British Universities Film & Video Council

moving image and sound, knowledge and access

New on the BUFVC Moving Image Gateway

The BUFVC Moving Image Gateway includes over 1,550 websites relating to video, multimedia and sound materials. These have been subdivided into over 40 subject areas. To suggest new entries or amendments, please contact us by email, telephone or visit the Gateway at

Albanian Film Archive
The Archive is making its holdings freely available online thanks to an ongoing programme of preservation and digitisation. Users need to register in order to be able to view the online collections which include feature films, documentaries, animations and newsreels, largely consisting of the productions from one single state-owned entity, the New Albania studio, which started production in 1952 and was closed in 1992. The films provide a fascinating insight into a society which, under Enver Hoxha’s extreme brand of Stalinism, became one of the most closed in Europe. The site is available in English, as well as Albanian, with synopses and detailed credits available in both languages. More information about the background to the preservation programme is available at The Albanian Cinema Project.

Europeana Sounds
Scheduled to run from February 2014 to January 2017, Europeana Sounds is a project co-funded by the European Commission and the Europeana Sounds consortium. The project is dedicated to opening up access to Europe’s shared sonic heritage, and celebrating the diversity and creativity of sound in everyday life. Throughout the lifespan of the project, the website will be a space dedicated to listening, discussion and discovery. It aims to feature regular contributions from all of the institutions involved in the project, from Athens to the Isle of Skye. Currently users can explore six different categories on the website: Oral Memories and the Spoken Word; Languages and Dialect; World and Traditional Music; Soundscapes and Natural Sounds; Classical Music; and Popular Music. Each category has its own page with information about what users can expect to hear as the project progresses, together with a selection of representative samples, which will increase as the project progresses.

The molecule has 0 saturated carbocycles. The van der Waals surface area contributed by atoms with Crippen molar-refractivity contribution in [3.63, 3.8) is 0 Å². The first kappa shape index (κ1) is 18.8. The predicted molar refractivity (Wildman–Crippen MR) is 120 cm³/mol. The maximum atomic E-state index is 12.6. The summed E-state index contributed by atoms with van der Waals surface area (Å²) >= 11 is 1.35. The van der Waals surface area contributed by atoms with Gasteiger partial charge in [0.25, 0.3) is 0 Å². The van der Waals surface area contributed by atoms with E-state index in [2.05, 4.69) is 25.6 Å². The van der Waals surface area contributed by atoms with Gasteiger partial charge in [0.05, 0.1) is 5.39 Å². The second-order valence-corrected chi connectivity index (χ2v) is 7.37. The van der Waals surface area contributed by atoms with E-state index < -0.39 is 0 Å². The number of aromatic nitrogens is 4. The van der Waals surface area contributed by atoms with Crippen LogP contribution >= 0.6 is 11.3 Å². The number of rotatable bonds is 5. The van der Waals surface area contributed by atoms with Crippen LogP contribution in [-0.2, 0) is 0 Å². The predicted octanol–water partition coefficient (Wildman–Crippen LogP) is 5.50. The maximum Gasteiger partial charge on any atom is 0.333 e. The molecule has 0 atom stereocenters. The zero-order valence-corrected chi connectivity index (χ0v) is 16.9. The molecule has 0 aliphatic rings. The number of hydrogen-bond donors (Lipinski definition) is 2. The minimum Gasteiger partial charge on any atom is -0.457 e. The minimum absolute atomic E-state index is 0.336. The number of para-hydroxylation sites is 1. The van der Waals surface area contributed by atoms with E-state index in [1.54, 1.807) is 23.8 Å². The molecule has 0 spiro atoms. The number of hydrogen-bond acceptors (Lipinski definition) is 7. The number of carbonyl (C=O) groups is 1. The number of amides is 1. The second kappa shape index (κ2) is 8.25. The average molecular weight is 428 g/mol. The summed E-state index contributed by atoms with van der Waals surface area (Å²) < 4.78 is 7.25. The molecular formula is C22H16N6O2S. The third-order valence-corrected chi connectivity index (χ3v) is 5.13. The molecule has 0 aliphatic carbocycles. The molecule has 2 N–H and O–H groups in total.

Indiana University Libraries Moving Image Archive
Indiana University’s moving image archive is one of the largest and most comprehensive academic film collections in the world. Particularly noteworthy is its vast educational film collection, which includes career training films, U.S. Department of War productions, and more than 5,600 programs produced by the National Educational Television (NET) network, the precursor to PBS. A selection of over 200 digitised films from the archive is now freely available to view online. With prominence given to the educational films, this resource provides a valuable window into the history and development of the use of moving image in education and covers a wide range of academic subjects including African American Studies, Anatomy and Physiology, Film Studies, Psychology and Teacher Education. The collection covers over eight decades, from 1909 to 1994, but the majority of films are from the 1950s, 60s and 70s. The standard of the clips is generally good but in many cases the deterioration of the original film is inevitably reflected in quality of the digital object itself.
This resource is an interactive archive and exhibition space devoted to Jack Kerouac and connected topics, particularly relating to Lowell, Massachusetts, the city of Kerouac’s birth and childhood. There is a nice selection of audio recordings, taken from a large of collection of Kerouac-related material owned by the University of Massachusetts Lowell. The recordings feature contributions from Kerouac’s childhood friends, as well as fellow-writers William S. Burroughs and Allen Ginsberg, covering subjects such as Kerouac’s sexuality, the idea of the ‘vision quest’, religion, childhood, life on the road, and, less obviously Kerouac’s similarity to the Fonz from the television show Happy Days. A small selection of video clips feature Professor Todd Tietchen discussing the first part of Kerouac’s first novel, The Town and the City, as well as a clip of Allen Ginsberg speaking at UMass Lowell. The audiovisual resources are complemented by links and a bibliography.

Software Engineering Radio
This podcast is aimed at professional software developers but its aim – ‘to be a lasting educational resource, not a newscast’ – means that it is suitable for use in teaching at undergraduate and postgraduate level. The discussions are generally not devoted to specific platforms or vendors, but deal with concepts, issues and strategies that can be applied to different aspects of software engineering.

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